Despite several years of warnings from Ottawa about the perils of debt, Canadians’ debt levels are heading upward. At the same time, Canadians have large amounts stashed in no- or ultra-low-return investments.
These are some of the conclusions from two recent studies touching on Canadians’ finances.
One study, an annual poll by Royal Bank of Canada (RBC), concluded that personal debt levels rose substantially over the past year, with average (non-mortgage) debt jumping to $15,920 from $13,141 in 2012.
Anxiety regarding debt also is rising. Among those surveyed for the RBC poll, 38% said they are anxious about their debt levels, compared with 34% of those surveyed a year ago.
The overall numbers probably are skewed by the devastating floods that hit Alberta this year. Personal debt levels soared by 35% in Western Canada, vs a 10% increase in Eastern Canada, compared with last year. People in flood-hit Alberta reported their personal debt rose by 63% from 2012. However, 41% of poll respondents in Eastern Canada reported being anxious about their debt, compared with 34% of those in the West.
“It was very surprising for us to see the increase that we saw because of the two previous years, [in which] Canadians across the board have been retrenching,” says Kim Taylor, director of personal lending with RBC. “[Survey respondents] have been telling us that they have been looking for ways not to incur more debt, either by deferring some of their spending or just cutting back on some of their expenses.”
Taylor notes, however, that the debt picture varies greatly among individuals. An indebted student just graduating from university is in a very different situation than a couple with young children and a mortgage or empty nesters gearing up for retirement. “What is important,” Taylor says, “is having a plan and a road map to pay [the debt] back, in line with their income and financial situation.”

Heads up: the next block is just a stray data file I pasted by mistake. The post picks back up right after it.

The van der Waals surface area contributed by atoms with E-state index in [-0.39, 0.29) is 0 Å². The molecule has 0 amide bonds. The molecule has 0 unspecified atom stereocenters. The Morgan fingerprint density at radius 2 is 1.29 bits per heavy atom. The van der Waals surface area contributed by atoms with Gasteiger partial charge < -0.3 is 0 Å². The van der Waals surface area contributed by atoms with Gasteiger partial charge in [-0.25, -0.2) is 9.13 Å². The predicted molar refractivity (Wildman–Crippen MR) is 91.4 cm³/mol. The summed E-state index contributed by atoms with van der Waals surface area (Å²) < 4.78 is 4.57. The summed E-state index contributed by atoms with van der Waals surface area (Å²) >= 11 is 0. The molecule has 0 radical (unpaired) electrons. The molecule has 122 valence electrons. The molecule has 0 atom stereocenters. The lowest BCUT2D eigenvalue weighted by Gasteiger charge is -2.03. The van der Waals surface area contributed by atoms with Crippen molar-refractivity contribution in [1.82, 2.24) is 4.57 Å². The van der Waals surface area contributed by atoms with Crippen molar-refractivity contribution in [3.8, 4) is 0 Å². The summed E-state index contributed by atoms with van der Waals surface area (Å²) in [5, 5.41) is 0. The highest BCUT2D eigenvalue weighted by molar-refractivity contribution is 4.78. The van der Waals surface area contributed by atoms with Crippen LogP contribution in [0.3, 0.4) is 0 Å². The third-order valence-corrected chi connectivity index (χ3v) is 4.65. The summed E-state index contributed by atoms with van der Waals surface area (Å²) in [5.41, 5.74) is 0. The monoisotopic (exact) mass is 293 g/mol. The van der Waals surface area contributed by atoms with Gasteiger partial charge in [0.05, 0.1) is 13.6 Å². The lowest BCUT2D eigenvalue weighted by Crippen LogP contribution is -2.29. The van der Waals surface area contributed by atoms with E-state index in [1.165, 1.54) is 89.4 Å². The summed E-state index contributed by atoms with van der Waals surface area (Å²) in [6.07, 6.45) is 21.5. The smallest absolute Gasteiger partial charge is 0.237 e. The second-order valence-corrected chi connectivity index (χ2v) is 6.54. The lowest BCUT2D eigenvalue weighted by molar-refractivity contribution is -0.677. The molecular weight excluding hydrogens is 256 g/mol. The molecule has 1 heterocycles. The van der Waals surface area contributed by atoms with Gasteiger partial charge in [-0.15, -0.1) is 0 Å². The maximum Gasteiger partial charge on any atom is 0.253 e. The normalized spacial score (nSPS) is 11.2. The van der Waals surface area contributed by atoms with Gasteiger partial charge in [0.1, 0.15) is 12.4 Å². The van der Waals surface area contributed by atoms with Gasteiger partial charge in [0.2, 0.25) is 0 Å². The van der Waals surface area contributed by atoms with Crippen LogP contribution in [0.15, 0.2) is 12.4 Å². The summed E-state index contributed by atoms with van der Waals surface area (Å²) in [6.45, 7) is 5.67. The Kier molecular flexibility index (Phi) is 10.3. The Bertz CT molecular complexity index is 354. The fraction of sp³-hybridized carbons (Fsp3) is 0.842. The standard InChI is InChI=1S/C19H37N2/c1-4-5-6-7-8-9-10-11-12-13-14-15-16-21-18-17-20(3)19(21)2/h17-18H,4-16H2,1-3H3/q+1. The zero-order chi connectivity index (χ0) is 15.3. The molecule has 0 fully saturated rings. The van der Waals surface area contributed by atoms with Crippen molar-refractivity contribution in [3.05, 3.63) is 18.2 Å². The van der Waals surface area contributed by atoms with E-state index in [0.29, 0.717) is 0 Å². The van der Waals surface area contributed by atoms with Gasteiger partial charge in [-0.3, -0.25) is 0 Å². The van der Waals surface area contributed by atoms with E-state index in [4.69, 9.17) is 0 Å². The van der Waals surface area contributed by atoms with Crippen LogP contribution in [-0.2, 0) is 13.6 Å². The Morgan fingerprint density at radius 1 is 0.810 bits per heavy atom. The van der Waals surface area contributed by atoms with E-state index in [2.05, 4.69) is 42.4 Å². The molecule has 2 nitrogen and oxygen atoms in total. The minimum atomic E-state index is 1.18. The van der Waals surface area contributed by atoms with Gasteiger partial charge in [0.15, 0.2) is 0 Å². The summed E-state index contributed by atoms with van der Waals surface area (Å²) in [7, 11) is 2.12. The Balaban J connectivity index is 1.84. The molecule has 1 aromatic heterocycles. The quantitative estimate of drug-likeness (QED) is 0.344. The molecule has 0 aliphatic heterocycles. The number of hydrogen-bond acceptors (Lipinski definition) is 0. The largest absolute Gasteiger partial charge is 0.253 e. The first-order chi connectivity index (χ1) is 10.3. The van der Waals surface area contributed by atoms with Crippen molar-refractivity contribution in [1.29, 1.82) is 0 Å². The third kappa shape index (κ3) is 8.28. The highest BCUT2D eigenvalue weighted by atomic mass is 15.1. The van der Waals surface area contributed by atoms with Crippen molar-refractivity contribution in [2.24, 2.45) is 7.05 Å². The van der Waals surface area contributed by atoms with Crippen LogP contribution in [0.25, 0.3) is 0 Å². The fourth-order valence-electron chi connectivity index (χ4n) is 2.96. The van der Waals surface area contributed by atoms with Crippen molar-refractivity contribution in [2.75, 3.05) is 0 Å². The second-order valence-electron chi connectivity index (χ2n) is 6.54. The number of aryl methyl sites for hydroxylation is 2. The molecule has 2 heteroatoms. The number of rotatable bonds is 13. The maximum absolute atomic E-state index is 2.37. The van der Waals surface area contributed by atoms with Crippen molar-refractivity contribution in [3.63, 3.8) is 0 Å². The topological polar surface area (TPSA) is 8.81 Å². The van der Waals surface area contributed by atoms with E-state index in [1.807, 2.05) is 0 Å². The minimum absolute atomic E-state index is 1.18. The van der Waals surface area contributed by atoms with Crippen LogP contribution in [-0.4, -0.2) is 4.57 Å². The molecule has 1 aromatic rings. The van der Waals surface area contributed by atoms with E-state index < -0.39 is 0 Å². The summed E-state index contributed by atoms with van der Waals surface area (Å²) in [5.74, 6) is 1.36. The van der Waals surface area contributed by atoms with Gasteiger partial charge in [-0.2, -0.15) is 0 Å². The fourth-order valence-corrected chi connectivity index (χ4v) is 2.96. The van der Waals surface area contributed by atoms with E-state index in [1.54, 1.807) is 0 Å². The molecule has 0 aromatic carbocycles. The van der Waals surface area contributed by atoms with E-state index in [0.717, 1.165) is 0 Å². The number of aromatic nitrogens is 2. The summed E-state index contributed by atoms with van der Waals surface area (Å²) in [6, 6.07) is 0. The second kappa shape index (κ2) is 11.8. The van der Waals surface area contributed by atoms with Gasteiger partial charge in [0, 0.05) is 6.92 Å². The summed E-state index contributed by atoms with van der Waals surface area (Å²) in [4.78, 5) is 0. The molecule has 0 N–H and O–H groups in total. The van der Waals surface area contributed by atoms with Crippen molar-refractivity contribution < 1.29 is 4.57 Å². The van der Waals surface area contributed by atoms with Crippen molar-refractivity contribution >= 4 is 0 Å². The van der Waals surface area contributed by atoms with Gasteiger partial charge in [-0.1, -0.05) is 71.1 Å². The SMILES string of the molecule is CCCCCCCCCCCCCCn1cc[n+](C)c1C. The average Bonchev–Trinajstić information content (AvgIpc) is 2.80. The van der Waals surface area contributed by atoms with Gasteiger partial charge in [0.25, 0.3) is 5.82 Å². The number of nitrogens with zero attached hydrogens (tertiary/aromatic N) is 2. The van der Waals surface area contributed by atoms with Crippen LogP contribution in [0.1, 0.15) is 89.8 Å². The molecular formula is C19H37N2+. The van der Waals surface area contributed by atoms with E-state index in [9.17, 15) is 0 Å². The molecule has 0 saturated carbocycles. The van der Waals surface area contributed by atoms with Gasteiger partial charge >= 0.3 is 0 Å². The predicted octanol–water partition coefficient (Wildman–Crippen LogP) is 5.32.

On the other hand, many Canadians may be far too cautious with their finances. A global study by New York-based BlackRock Inc. found that while Canadian investors are more optimistic about their finances than investors in other markets, there are worrisome signs. Less than two-thirds of Canadians surveyed said they are confident about reaching retirement goals. Canadians also are more worried about paying debts than those in other countries.
Apparently, it’s not for lack of trying. The BlackRock study found that “funding a comfortable retirement” is the top priority for 44% of Canadians, compared with 35% of survey participants globally. And, even though Canadians generally are more worried about retirement and debt than people in other countries, almost two-thirds (60%) of Canadians surveyed rely on an advisor — more than double the global average of 24%.
“It is a tough one to answer,” said Noel Archard, managing director with BlackRock Asset Management Ltd. of Toronto, on the question of why Canadians get more financial advice yet are more stressed about money. “People [here] are more sensitized to needing some reserves, and then you get the crunch of the last few years. Income hasn’t really gone up and you still have a basic household spend.”
Canadians’ investment strategies could be partly to blame: 43% of the savings and investments held by survey respondents are in low- or no-return cash accounts.
“That conservatism is a bit of a catch-22,” Archard says. “You are sitting on heavier cash positions, so you are not earning as much; so you can’t pay down some of the debt load. And you are keeping cash positions because you have a debt load.” And need to have funds to service that debt. IE